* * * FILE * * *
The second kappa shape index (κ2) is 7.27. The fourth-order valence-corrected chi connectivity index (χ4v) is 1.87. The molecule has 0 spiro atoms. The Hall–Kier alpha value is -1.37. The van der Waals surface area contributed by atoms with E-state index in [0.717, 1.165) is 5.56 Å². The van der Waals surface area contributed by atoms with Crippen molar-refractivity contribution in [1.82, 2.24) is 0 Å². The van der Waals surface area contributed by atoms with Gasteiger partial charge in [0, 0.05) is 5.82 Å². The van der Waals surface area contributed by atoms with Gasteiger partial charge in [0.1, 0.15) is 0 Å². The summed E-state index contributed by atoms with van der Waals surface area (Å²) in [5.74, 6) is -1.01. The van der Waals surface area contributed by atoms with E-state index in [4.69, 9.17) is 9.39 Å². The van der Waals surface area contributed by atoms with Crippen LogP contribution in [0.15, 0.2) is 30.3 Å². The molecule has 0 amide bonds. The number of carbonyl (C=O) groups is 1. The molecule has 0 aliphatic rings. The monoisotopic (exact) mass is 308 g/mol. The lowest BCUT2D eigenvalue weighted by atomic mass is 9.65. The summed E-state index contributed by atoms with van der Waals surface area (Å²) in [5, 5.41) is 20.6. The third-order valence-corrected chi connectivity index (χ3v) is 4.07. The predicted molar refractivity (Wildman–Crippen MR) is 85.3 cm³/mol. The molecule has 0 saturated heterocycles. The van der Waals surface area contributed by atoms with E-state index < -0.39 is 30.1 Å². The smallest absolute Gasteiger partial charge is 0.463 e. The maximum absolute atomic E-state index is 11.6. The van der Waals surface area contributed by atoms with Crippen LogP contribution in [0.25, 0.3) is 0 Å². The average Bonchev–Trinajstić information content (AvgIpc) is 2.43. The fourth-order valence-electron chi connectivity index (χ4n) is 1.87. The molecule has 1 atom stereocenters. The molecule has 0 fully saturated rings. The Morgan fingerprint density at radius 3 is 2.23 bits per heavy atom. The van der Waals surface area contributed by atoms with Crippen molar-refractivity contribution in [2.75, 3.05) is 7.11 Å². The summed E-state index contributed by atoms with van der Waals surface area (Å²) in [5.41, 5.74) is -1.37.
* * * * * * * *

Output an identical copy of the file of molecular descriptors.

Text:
The second kappa shape index (κ2) is 7.27. The fourth-order valence-corrected chi connectivity index (χ4v) is 1.87. The molecule has 0 spiro atoms. The Hall–Kier alpha value is -1.37. The van der Waals surface area contributed by atoms with E-state index in [0.717, 1.165) is 5.56 Å². The van der Waals surface area contributed by atoms with Crippen molar-refractivity contribution in [1.82, 2.24) is 0 Å². The van der Waals surface area contributed by atoms with Gasteiger partial charge in [0, 0.05) is 5.82 Å². The van der Waals surface area contributed by atoms with Gasteiger partial charge in [0.1, 0.15) is 0 Å². The summed E-state index contributed by atoms with van der Waals surface area (Å²) in [5.74, 6) is -1.01. The van der Waals surface area contributed by atoms with E-state index in [4.69, 9.17) is 9.39 Å². The van der Waals surface area contributed by atoms with Crippen LogP contribution in [0.15, 0.2) is 30.3 Å². The molecule has 0 amide bonds. The number of carbonyl (C=O) groups is 1. The molecule has 0 aliphatic rings. The monoisotopic (exact) mass is 308 g/mol. The lowest BCUT2D eigenvalue weighted by atomic mass is 9.65. The summed E-state index contributed by atoms with van der Waals surface area (Å²) in [5, 5.41) is 20.6. The third-order valence-corrected chi connectivity index (χ3v) is 4.07. The predicted molar refractivity (Wildman–Crippen MR) is 85.3 cm³/mol. The molecule has 0 saturated heterocycles. The van der Waals surface area contributed by atoms with E-state index < -0.39 is 30.1 Å². The smallest absolute Gasteiger partial charge is 0.463 e. The maximum absolute atomic E-state index is 11.6. The van der Waals surface area contributed by atoms with Crippen LogP contribution in [0.25, 0.3) is 0 Å². The average Bonchev–Trinajstić information content (AvgIpc) is 2.43. The fourth-order valence-electron chi connectivity index (χ4n) is 1.87. The molecule has 1 atom stereocenters. The molecule has 0 fully saturated rings. The Morgan fingerprint density at radius 3 is 2.23 bits per heavy atom. The van der Waals surface area contributed by atoms with Crippen molar-refractivity contribution in [2.75, 3.05) is 7.11 Å². The summed E-state index contributed by atoms with van der Waals surface area (Å²) in [5.41, 5.74) is -1.37.